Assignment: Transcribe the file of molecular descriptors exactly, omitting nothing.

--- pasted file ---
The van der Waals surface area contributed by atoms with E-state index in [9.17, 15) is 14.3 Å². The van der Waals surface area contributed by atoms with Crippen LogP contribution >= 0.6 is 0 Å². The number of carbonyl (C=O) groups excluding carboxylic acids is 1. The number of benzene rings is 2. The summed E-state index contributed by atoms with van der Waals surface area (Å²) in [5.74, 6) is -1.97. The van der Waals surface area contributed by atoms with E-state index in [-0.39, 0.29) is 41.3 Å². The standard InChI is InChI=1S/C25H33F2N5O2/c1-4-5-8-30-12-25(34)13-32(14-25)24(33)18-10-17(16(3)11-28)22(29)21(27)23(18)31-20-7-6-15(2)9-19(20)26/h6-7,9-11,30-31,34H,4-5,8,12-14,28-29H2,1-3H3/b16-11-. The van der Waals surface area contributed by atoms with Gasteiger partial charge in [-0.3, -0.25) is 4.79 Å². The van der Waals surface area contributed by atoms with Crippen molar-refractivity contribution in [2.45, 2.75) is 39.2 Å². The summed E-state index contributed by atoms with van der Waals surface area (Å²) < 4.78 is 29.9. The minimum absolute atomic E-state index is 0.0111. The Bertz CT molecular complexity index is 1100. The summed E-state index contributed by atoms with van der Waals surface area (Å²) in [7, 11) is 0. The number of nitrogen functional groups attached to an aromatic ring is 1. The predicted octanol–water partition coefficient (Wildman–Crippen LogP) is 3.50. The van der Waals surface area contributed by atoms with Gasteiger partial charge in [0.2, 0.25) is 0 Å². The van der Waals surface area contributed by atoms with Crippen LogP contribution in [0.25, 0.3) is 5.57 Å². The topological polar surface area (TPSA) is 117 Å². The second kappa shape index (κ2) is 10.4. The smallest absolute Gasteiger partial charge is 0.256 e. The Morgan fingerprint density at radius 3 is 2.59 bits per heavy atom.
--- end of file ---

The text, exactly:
The van der Waals surface area contributed by atoms with E-state index in [9.17, 15) is 14.3 Å². The van der Waals surface area contributed by atoms with Crippen LogP contribution >= 0.6 is 0 Å². The number of carbonyl (C=O) groups excluding carboxylic acids is 1. The number of benzene rings is 2. The summed E-state index contributed by atoms with van der Waals surface area (Å²) in [5.74, 6) is -1.97. The van der Waals surface area contributed by atoms with E-state index in [-0.39, 0.29) is 41.3 Å². The standard InChI is InChI=1S/C25H33F2N5O2/c1-4-5-8-30-12-25(34)13-32(14-25)24(33)18-10-17(16(3)11-28)22(29)21(27)23(18)31-20-7-6-15(2)9-19(20)26/h6-7,9-11,30-31,34H,4-5,8,12-14,28-29H2,1-3H3/b16-11-. The van der Waals surface area contributed by atoms with Gasteiger partial charge in [-0.3, -0.25) is 4.79 Å². The van der Waals surface area contributed by atoms with Crippen molar-refractivity contribution in [2.45, 2.75) is 39.2 Å². The summed E-state index contributed by atoms with van der Waals surface area (Å²) < 4.78 is 29.9. The minimum absolute atomic E-state index is 0.0111. The Bertz CT molecular complexity index is 1100. The summed E-state index contributed by atoms with van der Waals surface area (Å²) in [7, 11) is 0. The number of nitrogen functional groups attached to an aromatic ring is 1. The predicted octanol–water partition coefficient (Wildman–Crippen LogP) is 3.50. The van der Waals surface area contributed by atoms with Gasteiger partial charge in [0.2, 0.25) is 0 Å². The van der Waals surface area contributed by atoms with Crippen LogP contribution in [0.25, 0.3) is 5.57 Å². The topological polar surface area (TPSA) is 117 Å². The second kappa shape index (κ2) is 10.4. The smallest absolute Gasteiger partial charge is 0.256 e. The Morgan fingerprint density at radius 3 is 2.59 bits per heavy atom.